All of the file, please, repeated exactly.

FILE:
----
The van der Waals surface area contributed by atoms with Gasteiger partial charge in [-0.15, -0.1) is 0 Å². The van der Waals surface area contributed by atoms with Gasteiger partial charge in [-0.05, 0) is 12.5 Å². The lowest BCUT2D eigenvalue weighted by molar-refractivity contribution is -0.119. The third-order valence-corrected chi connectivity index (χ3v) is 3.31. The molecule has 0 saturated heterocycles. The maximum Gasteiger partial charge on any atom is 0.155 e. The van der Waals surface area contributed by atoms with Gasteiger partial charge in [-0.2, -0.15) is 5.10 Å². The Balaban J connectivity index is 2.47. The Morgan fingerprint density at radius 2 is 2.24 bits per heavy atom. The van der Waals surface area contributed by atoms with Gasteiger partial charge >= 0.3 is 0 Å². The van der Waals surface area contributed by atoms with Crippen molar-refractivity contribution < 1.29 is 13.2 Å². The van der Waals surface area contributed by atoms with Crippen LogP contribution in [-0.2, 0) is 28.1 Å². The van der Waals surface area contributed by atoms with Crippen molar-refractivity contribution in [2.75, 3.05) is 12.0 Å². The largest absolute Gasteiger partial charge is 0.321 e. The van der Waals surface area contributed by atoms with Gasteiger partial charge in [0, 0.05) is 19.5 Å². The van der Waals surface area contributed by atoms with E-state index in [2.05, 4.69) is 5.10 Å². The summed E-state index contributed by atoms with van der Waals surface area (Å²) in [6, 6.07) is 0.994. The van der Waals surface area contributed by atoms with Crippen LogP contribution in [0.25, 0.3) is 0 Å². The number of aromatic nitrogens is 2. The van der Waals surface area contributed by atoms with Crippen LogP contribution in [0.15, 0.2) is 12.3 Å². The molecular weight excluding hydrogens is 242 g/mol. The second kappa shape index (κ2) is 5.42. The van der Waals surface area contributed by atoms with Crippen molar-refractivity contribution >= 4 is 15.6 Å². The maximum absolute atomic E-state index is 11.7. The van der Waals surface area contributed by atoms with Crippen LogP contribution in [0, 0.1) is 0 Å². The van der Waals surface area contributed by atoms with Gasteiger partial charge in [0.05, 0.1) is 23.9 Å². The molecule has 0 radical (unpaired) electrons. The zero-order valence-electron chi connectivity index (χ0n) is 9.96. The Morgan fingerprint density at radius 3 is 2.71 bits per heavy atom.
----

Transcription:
The van der Waals surface area contributed by atoms with Gasteiger partial charge in [-0.15, -0.1) is 0 Å². The van der Waals surface area contributed by atoms with Gasteiger partial charge in [-0.05, 0) is 12.5 Å². The lowest BCUT2D eigenvalue weighted by molar-refractivity contribution is -0.119. The third-order valence-corrected chi connectivity index (χ3v) is 3.31. The molecule has 0 saturated heterocycles. The maximum Gasteiger partial charge on any atom is 0.155 e. The van der Waals surface area contributed by atoms with Gasteiger partial charge in [-0.2, -0.15) is 5.10 Å². The Balaban J connectivity index is 2.47. The Morgan fingerprint density at radius 2 is 2.24 bits per heavy atom. The van der Waals surface area contributed by atoms with Gasteiger partial charge >= 0.3 is 0 Å². The van der Waals surface area contributed by atoms with Crippen molar-refractivity contribution < 1.29 is 13.2 Å². The van der Waals surface area contributed by atoms with Crippen LogP contribution in [-0.2, 0) is 28.1 Å². The van der Waals surface area contributed by atoms with Crippen molar-refractivity contribution in [2.75, 3.05) is 12.0 Å². The largest absolute Gasteiger partial charge is 0.321 e. The van der Waals surface area contributed by atoms with Gasteiger partial charge in [0, 0.05) is 19.5 Å². The van der Waals surface area contributed by atoms with E-state index in [2.05, 4.69) is 5.10 Å². The summed E-state index contributed by atoms with van der Waals surface area (Å²) in [6, 6.07) is 0.994. The van der Waals surface area contributed by atoms with Crippen LogP contribution in [0.25, 0.3) is 0 Å². The number of aromatic nitrogens is 2. The van der Waals surface area contributed by atoms with Crippen LogP contribution in [0.15, 0.2) is 12.3 Å². The molecular weight excluding hydrogens is 242 g/mol. The second kappa shape index (κ2) is 5.42. The van der Waals surface area contributed by atoms with Crippen molar-refractivity contribution >= 4 is 15.6 Å². The maximum absolute atomic E-state index is 11.7. The van der Waals surface area contributed by atoms with Crippen LogP contribution in [0, 0.1) is 0 Å². The van der Waals surface area contributed by atoms with Gasteiger partial charge in [0.05, 0.1) is 23.9 Å². The molecule has 0 radical (unpaired) electrons. The zero-order valence-electron chi connectivity index (χ0n) is 9.96. The Morgan fingerprint density at radius 3 is 2.71 bits per heavy atom.